Ebony Tucker, the advocacy director at the National Alliance to End Sexual Violence, was brought in as a consultant near the end of Kalanick’s time as CEO to run trainings and workshops on sexual violence and gender oppression. She said that, especially since the change in leadership at Uber, the staffers she has met and worked with at the company have a “strong commitment” to engage and see change.
“I think that as far as the education and training goes in connection with people…they’ve done a lot of that work,” she said during a phone interview. Tucker explained that the training, which focused on sexual assault and trauma, originally centered on the safety issue for riders and drivers, but a lot of the conversations with Uber staff also included discussions about the culture.
“I can say for the National Alliance, we have a very strong belief that if your internal culture is not better, then your external one is not either,” she said. “When people think Uber, they don’t always think, ‘Oh they have so much great corporate engagement around gender and sexual assault issues,’ but they actually really do.”
Last year, the company announced it would no longer require mandatory arbitration for individual claims of sexual assault or sexual harassment by Uber riders, drivers or employees. Claimants can also now, if they choose, settle their claims with Uber without a confidentiality provision that stops them from speaking about the incident. The company also committed to publishing a “safety transparency report” which will include data on sexual assault and other incidents that occur on the Uber platform, which means anything dealing with rides or deliveries.
The company does have mandatory training surrounding sexual harassment, according to Uber spokesperson Noah Edwardsen, and is additionally planning to roll out an enhanced education program for all employees dealing with “integrity, harassment, and diversity.” He also said that Uber has partnered with the Purple Campaign, a nonprofit organization with a mission to end workplace sexual harassment. Airbnb, Expedia and Amazon are doing the same. The companies work with the organization to create benchmarks in their efforts to address harassment at work and achieve a “Purple Certification,” Fortune reported.
However, one employee — who has been at the company for about two years — told Boss Betty they had not received any harassment training and were under the impression it was just for drivers. When asked to respond, Edwardsen said he was “not sure how that could be” the case, and reiterated that the training was mandatory for employees (drivers are not considered employees, which is a whole other bag of beans).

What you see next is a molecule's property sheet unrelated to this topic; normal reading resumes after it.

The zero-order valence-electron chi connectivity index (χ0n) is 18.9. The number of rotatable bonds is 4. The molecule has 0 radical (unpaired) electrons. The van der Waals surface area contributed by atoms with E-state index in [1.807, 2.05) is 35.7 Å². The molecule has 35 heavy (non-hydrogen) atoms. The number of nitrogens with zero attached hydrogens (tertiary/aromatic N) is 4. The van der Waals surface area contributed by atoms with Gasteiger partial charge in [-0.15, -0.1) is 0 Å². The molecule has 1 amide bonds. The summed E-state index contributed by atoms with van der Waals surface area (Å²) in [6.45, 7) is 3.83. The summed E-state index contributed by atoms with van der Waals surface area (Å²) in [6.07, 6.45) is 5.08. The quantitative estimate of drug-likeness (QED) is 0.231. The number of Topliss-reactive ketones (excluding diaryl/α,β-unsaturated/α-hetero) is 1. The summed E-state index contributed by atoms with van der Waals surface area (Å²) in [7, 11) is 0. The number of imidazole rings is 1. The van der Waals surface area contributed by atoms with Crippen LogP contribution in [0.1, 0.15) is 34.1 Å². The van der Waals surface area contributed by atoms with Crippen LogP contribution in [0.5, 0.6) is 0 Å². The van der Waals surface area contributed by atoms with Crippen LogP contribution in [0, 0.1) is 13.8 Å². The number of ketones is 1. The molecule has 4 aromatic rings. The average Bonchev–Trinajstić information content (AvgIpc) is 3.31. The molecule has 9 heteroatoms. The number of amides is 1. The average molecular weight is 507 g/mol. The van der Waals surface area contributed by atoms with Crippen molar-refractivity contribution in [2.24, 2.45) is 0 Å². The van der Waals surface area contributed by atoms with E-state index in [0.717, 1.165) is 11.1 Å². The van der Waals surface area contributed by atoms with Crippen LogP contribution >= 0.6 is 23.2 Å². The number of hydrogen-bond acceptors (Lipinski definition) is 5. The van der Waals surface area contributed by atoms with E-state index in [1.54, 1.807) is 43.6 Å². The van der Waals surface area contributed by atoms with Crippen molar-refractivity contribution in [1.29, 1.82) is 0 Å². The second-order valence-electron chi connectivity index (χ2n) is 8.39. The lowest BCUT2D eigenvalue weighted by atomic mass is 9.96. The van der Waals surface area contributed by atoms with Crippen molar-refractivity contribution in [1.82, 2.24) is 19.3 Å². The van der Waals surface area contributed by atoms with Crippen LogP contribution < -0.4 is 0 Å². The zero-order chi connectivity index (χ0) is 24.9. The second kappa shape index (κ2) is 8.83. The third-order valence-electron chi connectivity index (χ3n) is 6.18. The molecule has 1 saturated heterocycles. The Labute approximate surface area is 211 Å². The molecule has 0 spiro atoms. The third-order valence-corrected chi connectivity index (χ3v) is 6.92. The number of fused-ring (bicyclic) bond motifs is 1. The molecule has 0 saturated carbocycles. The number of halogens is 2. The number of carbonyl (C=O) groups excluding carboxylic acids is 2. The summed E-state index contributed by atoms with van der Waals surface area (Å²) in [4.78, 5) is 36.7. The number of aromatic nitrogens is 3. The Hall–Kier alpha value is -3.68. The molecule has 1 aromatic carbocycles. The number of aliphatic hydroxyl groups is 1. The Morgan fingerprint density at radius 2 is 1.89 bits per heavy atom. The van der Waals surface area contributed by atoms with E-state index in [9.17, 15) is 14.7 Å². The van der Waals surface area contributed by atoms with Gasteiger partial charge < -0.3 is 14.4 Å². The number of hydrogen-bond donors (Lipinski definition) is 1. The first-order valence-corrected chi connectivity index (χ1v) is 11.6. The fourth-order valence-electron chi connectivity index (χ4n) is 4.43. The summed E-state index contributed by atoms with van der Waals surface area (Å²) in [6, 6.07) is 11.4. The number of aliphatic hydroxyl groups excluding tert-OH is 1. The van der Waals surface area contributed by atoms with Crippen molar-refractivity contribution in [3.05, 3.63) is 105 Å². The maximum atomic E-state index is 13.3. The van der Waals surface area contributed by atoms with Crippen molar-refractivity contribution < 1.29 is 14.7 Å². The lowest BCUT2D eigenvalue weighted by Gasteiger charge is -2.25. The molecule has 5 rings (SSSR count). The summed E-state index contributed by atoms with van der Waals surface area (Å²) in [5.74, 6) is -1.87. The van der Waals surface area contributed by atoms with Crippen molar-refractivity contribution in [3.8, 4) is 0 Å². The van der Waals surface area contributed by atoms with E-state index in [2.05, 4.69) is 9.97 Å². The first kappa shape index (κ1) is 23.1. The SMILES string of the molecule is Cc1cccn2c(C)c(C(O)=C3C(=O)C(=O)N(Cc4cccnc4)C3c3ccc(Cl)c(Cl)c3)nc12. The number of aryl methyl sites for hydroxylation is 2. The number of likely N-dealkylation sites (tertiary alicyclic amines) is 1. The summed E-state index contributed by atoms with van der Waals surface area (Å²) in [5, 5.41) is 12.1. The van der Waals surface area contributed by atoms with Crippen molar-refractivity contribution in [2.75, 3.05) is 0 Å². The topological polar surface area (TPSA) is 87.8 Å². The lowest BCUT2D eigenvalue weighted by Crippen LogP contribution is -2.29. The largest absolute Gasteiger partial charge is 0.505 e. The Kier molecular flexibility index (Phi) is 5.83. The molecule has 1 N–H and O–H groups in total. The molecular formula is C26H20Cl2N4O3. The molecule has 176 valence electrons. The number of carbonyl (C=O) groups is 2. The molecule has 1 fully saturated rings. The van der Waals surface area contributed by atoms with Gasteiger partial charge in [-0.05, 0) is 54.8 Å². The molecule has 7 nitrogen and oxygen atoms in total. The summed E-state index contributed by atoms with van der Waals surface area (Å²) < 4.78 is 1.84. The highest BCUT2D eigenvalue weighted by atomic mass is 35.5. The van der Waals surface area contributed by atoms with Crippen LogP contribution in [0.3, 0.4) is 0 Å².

Though some in the tech community are glad the company is setting goals, sharing numbers, and moving towards accountability, there are still concerns that the company is not doing enough.
Ellen Pao, the ex-CEO of Reddit and a former partner at Kleiner Perkins Caufield & Byers, is one of the skeptics. Pao, who sued Kleiner Perkins for gender discrimination and co-founded the diversity consultancy Project Include, raised some specific worries during a July interview with Cheddar. The former VC said there was a lack of transparency throughout Uber’s diversity report, which made her “wonder if this is really just for PR and they’re gaming the system…. They’re trying to put out metrics that will work for them and aren’t actually going to work for their employees.”
She offered the example that Uber is still focused on binary gender, even through research done by her organization showed 5 percent of employees in the tech sector choose the nonbinary option in self-identification surveys. “You just wonder, is this really inclusive, is this really where the world is going, or are they still stuck in trying to clean up their PR and their image?”
Pao went on to say that getting CEOs directly involved in diversity and inclusion initiatives is the most effective course of action because it “starts from the top.” Uber’s head of diversity and inclusion does not report to the CEO, according to Pao, though Uber did not respond to requests for verification on that point. Former Attorney General Eric Holder, who in 2017 was brought on to investigate Uber’s cultural issues and lay out next steps, also recommended the head of diversity report directly to the CEO.